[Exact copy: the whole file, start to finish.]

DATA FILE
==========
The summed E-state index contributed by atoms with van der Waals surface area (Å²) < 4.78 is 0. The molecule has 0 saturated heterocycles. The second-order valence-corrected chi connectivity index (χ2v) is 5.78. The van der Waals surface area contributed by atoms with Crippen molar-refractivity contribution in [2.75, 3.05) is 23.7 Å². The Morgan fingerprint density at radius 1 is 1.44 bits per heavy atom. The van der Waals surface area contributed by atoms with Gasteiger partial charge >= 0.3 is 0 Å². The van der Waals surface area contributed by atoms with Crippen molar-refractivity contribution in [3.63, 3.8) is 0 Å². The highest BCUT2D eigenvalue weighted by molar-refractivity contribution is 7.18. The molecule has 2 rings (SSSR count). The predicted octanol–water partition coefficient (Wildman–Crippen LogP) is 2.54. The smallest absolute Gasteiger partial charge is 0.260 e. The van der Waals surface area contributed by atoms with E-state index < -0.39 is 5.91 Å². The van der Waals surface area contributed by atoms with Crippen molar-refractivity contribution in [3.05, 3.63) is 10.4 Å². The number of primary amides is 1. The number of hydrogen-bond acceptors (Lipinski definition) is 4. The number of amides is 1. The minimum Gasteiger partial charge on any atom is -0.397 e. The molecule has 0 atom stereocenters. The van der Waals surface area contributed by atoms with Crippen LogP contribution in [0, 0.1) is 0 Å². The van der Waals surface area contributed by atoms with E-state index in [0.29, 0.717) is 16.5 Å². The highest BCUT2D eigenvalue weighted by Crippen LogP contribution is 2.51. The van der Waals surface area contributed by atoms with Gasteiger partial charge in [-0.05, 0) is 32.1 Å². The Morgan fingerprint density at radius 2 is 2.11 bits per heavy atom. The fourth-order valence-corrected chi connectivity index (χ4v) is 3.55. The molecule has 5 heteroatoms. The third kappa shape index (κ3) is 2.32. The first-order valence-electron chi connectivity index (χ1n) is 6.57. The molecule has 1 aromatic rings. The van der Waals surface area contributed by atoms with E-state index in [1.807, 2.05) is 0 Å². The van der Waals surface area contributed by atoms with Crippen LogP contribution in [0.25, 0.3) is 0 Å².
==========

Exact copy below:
The summed E-state index contributed by atoms with van der Waals surface area (Å²) < 4.78 is 0. The molecule has 0 saturated heterocycles. The second-order valence-corrected chi connectivity index (χ2v) is 5.78. The van der Waals surface area contributed by atoms with Crippen molar-refractivity contribution in [2.75, 3.05) is 23.7 Å². The Morgan fingerprint density at radius 1 is 1.44 bits per heavy atom. The van der Waals surface area contributed by atoms with Gasteiger partial charge >= 0.3 is 0 Å². The van der Waals surface area contributed by atoms with Crippen molar-refractivity contribution in [3.63, 3.8) is 0 Å². The highest BCUT2D eigenvalue weighted by molar-refractivity contribution is 7.18. The molecule has 2 rings (SSSR count). The predicted octanol–water partition coefficient (Wildman–Crippen LogP) is 2.54. The smallest absolute Gasteiger partial charge is 0.260 e. The van der Waals surface area contributed by atoms with E-state index < -0.39 is 5.91 Å². The van der Waals surface area contributed by atoms with Crippen molar-refractivity contribution in [3.05, 3.63) is 10.4 Å². The number of primary amides is 1. The number of hydrogen-bond acceptors (Lipinski definition) is 4. The number of amides is 1. The minimum Gasteiger partial charge on any atom is -0.397 e. The molecule has 0 atom stereocenters. The van der Waals surface area contributed by atoms with Crippen LogP contribution in [0, 0.1) is 0 Å². The van der Waals surface area contributed by atoms with E-state index in [0.29, 0.717) is 16.5 Å². The highest BCUT2D eigenvalue weighted by Crippen LogP contribution is 2.51. The van der Waals surface area contributed by atoms with Gasteiger partial charge in [-0.05, 0) is 32.1 Å². The Morgan fingerprint density at radius 2 is 2.11 bits per heavy atom. The fourth-order valence-corrected chi connectivity index (χ4v) is 3.55. The molecule has 5 heteroatoms. The third kappa shape index (κ3) is 2.32. The first-order valence-electron chi connectivity index (χ1n) is 6.57. The molecule has 1 aromatic rings. The van der Waals surface area contributed by atoms with E-state index in [1.807, 2.05) is 0 Å². The van der Waals surface area contributed by atoms with Crippen LogP contribution in [0.25, 0.3) is 0 Å².